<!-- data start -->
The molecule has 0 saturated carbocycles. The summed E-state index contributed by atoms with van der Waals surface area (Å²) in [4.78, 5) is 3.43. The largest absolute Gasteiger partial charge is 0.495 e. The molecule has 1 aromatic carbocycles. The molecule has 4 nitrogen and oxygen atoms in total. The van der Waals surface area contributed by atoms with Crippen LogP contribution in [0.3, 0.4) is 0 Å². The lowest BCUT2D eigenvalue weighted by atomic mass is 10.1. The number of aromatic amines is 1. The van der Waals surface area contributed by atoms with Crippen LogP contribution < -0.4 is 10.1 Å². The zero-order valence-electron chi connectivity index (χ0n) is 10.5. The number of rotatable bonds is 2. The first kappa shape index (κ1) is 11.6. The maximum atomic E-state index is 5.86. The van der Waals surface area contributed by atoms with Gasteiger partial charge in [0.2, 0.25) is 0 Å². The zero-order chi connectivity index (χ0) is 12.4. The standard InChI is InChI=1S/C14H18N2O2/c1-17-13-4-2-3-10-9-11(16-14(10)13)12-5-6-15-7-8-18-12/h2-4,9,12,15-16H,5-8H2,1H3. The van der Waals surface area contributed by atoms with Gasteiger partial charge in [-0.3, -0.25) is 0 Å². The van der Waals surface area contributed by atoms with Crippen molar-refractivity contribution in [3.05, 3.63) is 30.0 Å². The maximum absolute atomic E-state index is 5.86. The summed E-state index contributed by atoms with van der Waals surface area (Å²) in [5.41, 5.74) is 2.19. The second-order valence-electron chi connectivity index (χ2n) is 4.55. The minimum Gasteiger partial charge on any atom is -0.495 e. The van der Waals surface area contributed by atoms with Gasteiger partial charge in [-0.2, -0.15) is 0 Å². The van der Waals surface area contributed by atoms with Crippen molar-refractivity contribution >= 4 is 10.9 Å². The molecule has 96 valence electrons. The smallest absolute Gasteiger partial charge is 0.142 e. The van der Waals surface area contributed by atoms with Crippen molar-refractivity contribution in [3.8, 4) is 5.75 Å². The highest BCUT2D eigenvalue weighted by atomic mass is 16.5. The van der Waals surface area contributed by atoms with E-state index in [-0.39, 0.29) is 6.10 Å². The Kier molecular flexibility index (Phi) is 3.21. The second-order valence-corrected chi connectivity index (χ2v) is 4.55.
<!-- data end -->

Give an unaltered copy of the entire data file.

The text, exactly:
The molecule has 0 saturated carbocycles. The summed E-state index contributed by atoms with van der Waals surface area (Å²) in [4.78, 5) is 3.43. The largest absolute Gasteiger partial charge is 0.495 e. The molecule has 1 aromatic carbocycles. The molecule has 4 nitrogen and oxygen atoms in total. The van der Waals surface area contributed by atoms with Crippen LogP contribution in [0.3, 0.4) is 0 Å². The lowest BCUT2D eigenvalue weighted by atomic mass is 10.1. The number of aromatic amines is 1. The van der Waals surface area contributed by atoms with Crippen LogP contribution < -0.4 is 10.1 Å². The zero-order valence-electron chi connectivity index (χ0n) is 10.5. The number of rotatable bonds is 2. The first kappa shape index (κ1) is 11.6. The maximum atomic E-state index is 5.86. The van der Waals surface area contributed by atoms with Gasteiger partial charge in [0.2, 0.25) is 0 Å². The zero-order chi connectivity index (χ0) is 12.4. The standard InChI is InChI=1S/C14H18N2O2/c1-17-13-4-2-3-10-9-11(16-14(10)13)12-5-6-15-7-8-18-12/h2-4,9,12,15-16H,5-8H2,1H3. The van der Waals surface area contributed by atoms with Gasteiger partial charge in [-0.3, -0.25) is 0 Å². The van der Waals surface area contributed by atoms with Crippen molar-refractivity contribution in [3.05, 3.63) is 30.0 Å². The maximum absolute atomic E-state index is 5.86. The summed E-state index contributed by atoms with van der Waals surface area (Å²) in [5.41, 5.74) is 2.19. The second-order valence-electron chi connectivity index (χ2n) is 4.55. The minimum Gasteiger partial charge on any atom is -0.495 e. The van der Waals surface area contributed by atoms with Gasteiger partial charge in [-0.2, -0.15) is 0 Å². The van der Waals surface area contributed by atoms with Crippen molar-refractivity contribution >= 4 is 10.9 Å². The molecule has 96 valence electrons. The smallest absolute Gasteiger partial charge is 0.142 e. The van der Waals surface area contributed by atoms with Crippen molar-refractivity contribution in [3.8, 4) is 5.75 Å². The highest BCUT2D eigenvalue weighted by atomic mass is 16.5. The van der Waals surface area contributed by atoms with E-state index in [-0.39, 0.29) is 6.10 Å². The Kier molecular flexibility index (Phi) is 3.21. The second-order valence-corrected chi connectivity index (χ2v) is 4.55.